Please note that service reminders aim to build a bridge between the last Saturday service two weeks before and the one being announced. They will therefore often focus on the previous parshah rather than on the one in the title.

The whole of the book of Genesis can be seen as a history of brothers… and sisters… and brother and sister…

“Hang on a minute,” someone is saying. “How can you possibly reduce the first book of the Torah to a single theme like this?”

The thing is, like all creative books and all art, there are many different strands in the Torah which can be newly discovered, revisited, coloured and reshaped. Look at Hamlet, for instance. There are literally thousands of books written about just this one play. As for…

“Hang on a double minute,” that someone is now saying with a great deal more heat. “How can you even think about comparing our sacred text to a piece of literature?”

Read not, ‘Compare the Torah to a work of art, but rather compare the work of art to the Torah’. The Torah is simply the greatest of creative works. Indeed, its words embody the creation of the world, of humanity and of a people entrusted with a holy task. It resonates in its depth, shines with its insights and weaves into its being a multitude of shimmering threads.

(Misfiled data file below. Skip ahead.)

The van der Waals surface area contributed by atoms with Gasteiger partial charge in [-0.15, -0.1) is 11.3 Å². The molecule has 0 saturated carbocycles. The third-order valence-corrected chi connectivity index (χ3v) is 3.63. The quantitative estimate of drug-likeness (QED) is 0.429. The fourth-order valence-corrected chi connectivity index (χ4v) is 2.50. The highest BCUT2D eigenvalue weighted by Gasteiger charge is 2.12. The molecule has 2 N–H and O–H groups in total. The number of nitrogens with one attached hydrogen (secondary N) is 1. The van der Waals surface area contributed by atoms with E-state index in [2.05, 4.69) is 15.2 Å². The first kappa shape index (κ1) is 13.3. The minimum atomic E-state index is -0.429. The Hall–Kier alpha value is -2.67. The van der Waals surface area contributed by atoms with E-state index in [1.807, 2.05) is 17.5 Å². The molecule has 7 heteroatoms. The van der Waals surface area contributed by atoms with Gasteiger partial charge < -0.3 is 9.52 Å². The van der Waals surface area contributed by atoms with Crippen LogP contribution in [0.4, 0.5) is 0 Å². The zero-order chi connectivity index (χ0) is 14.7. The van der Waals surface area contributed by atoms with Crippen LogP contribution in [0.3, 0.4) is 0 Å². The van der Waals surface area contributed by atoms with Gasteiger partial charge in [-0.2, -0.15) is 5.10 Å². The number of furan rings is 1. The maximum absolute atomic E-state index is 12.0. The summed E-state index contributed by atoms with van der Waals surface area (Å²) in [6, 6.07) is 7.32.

So after that preamble, I return to the story of siblings. It starts extremely badly. The first brothers to be born are destroyed when one rises up and murders the other. From then on there are problems of varying degrees of intensity. Ham, the son of Noah, shames his two brothers Shem and Yefeh by observing their father naked. Ishmael and Isaac are estranged. Rebecca seizes the first opportunity to escape the malign influence of her mercenary brother. Jacob so alienates Esau that the latter plans to kill him. Leah and Rachel are rivals for Jacob’s affections. Finally, Joseph’s presumption and snitching enrage his brothers so that they almost kill him,  settling instead for selling him into slavery. It is this final story of sibling friction, culminating in the reconciliation that draws Genesis to a close, which is told in the most detail. Both Joseph and his brothers make a journey towards, on the one hand, generosity, wisdom and forgiveness and, on the other, towards a recognition of guilt and the desire to make amends. The opening words of Ya-yigash are, thus, among the most moving in Bereshit. “Judah walked up to (Joseph) and said, “Please, your highness, let me say something to you personally. Do not be angry with me, even though you are just like Pharaoh.” And so Judah, the brother who has demonstrated most clearly the human capacity for change from evil to righteousness, tells the story of his father’s loss and and his consuming fear of losing his youngest son as he believes he has lost the second youngest. Most importantly, Judah begs to be allowed to be Joseph’s slave in Benjamin’s place.”